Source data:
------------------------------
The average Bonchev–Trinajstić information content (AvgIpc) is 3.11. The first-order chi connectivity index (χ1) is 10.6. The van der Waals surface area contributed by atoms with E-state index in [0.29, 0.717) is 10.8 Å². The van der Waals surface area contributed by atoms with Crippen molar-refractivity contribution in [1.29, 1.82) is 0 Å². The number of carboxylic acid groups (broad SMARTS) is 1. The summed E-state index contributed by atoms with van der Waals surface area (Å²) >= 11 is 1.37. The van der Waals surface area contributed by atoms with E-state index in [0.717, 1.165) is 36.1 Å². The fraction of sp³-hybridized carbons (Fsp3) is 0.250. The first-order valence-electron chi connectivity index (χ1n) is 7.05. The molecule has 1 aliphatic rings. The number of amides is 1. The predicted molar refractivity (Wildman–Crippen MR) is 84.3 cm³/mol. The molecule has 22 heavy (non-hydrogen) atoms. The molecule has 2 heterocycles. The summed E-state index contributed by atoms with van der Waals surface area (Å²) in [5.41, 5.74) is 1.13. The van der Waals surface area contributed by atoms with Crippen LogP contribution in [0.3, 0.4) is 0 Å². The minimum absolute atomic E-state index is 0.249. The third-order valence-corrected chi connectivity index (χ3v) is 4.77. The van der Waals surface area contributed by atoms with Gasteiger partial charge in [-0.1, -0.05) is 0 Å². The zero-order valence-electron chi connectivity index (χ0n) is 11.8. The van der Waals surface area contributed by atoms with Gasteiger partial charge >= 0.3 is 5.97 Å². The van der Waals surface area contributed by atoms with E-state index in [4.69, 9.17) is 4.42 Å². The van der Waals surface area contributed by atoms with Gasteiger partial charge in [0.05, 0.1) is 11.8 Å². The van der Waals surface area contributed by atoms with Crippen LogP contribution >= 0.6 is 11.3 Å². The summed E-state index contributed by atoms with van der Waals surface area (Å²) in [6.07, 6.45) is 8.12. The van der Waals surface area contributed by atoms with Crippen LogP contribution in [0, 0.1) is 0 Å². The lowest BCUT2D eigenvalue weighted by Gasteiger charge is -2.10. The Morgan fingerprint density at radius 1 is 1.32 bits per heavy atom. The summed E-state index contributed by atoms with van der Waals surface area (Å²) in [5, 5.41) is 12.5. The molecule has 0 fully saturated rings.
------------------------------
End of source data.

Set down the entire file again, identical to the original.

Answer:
The average Bonchev–Trinajstić information content (AvgIpc) is 3.11. The first-order chi connectivity index (χ1) is 10.6. The van der Waals surface area contributed by atoms with E-state index in [0.29, 0.717) is 10.8 Å². The van der Waals surface area contributed by atoms with Crippen molar-refractivity contribution in [1.29, 1.82) is 0 Å². The number of carboxylic acid groups (broad SMARTS) is 1. The summed E-state index contributed by atoms with van der Waals surface area (Å²) >= 11 is 1.37. The van der Waals surface area contributed by atoms with E-state index in [0.717, 1.165) is 36.1 Å². The fraction of sp³-hybridized carbons (Fsp3) is 0.250. The first-order valence-electron chi connectivity index (χ1n) is 7.05. The molecule has 1 aliphatic rings. The number of amides is 1. The predicted molar refractivity (Wildman–Crippen MR) is 84.3 cm³/mol. The molecule has 22 heavy (non-hydrogen) atoms. The molecule has 2 heterocycles. The summed E-state index contributed by atoms with van der Waals surface area (Å²) in [5.41, 5.74) is 1.13. The van der Waals surface area contributed by atoms with Crippen LogP contribution in [0.3, 0.4) is 0 Å². The minimum absolute atomic E-state index is 0.249. The third-order valence-corrected chi connectivity index (χ3v) is 4.77. The van der Waals surface area contributed by atoms with Gasteiger partial charge in [-0.1, -0.05) is 0 Å². The zero-order valence-electron chi connectivity index (χ0n) is 11.8. The van der Waals surface area contributed by atoms with Gasteiger partial charge >= 0.3 is 5.97 Å². The van der Waals surface area contributed by atoms with E-state index in [4.69, 9.17) is 4.42 Å². The van der Waals surface area contributed by atoms with Gasteiger partial charge in [0.05, 0.1) is 11.8 Å². The van der Waals surface area contributed by atoms with Crippen LogP contribution >= 0.6 is 11.3 Å². The summed E-state index contributed by atoms with van der Waals surface area (Å²) in [6.07, 6.45) is 8.12. The van der Waals surface area contributed by atoms with Crippen LogP contribution in [0, 0.1) is 0 Å². The lowest BCUT2D eigenvalue weighted by Gasteiger charge is -2.10. The Morgan fingerprint density at radius 1 is 1.32 bits per heavy atom. The summed E-state index contributed by atoms with van der Waals surface area (Å²) in [5, 5.41) is 12.5. The molecule has 0 fully saturated rings.